injury is a predictable feature of health care, particularly in hospitals,
in the United States and elsewhere. Since publication of the Institute
of Medicine (IOM) report To Err Is Human in 2000,
patient safety has come to the forefront of U.S. health care.
The IOM’s projection of 44,000 to 98,000 deaths per year due to hospital
errors, and hundreds of thousands of avoidable injuries and extra days
of hospitalization, fueled the patient-safety movement in
the United States. Ten years after the IOM report,
the level of adverse events in hospitals has not improved in any major
way. A recent HealthGrades analysis of Medicare data estimates
that more than 230,000 hospital deaths from 2007 to 2009 could have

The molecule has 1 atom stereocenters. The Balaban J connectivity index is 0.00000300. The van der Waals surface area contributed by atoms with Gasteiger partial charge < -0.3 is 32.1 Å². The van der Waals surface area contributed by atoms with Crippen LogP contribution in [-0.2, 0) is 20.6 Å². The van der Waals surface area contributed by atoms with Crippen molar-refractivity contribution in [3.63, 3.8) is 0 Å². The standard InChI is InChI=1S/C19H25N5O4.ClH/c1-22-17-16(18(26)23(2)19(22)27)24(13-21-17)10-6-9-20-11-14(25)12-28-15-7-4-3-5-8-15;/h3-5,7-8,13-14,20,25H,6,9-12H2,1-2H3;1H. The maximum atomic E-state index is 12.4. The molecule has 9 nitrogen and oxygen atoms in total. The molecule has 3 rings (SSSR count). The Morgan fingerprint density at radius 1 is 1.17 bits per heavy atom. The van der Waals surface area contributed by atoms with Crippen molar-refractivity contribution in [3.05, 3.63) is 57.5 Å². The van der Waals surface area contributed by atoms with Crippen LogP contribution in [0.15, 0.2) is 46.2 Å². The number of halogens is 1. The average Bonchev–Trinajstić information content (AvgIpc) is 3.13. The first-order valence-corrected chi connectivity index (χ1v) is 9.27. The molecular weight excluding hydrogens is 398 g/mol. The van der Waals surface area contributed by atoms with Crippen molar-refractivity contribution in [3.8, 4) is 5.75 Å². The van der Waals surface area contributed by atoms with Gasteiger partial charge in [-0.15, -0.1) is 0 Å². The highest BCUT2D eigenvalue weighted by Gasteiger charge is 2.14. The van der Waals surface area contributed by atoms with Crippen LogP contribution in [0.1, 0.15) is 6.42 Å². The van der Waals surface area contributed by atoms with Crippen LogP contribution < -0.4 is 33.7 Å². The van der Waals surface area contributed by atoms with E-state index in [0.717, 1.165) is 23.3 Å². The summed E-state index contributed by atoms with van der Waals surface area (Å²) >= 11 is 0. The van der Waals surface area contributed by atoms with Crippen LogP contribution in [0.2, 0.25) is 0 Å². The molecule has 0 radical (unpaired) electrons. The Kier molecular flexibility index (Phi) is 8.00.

been prevented within the Medicare population alone.
A study of ten North Carolina hospitals concluded that the rate of patient
harm from medical care had not decreased substantially over a six-year
period ending in December 2007.
of patient safety rests on four basic propositions. First, patient
injury (ranging from minor injuries to death) is a recurring feature
of health care and negatively affects roughly one in every ten patients,
according to a systematic review of the literature.
Findings by the Inspector General within the Medicare context support
this estimated patient-injury rate. As these statistics
attest, patient injury eludes easy solutions.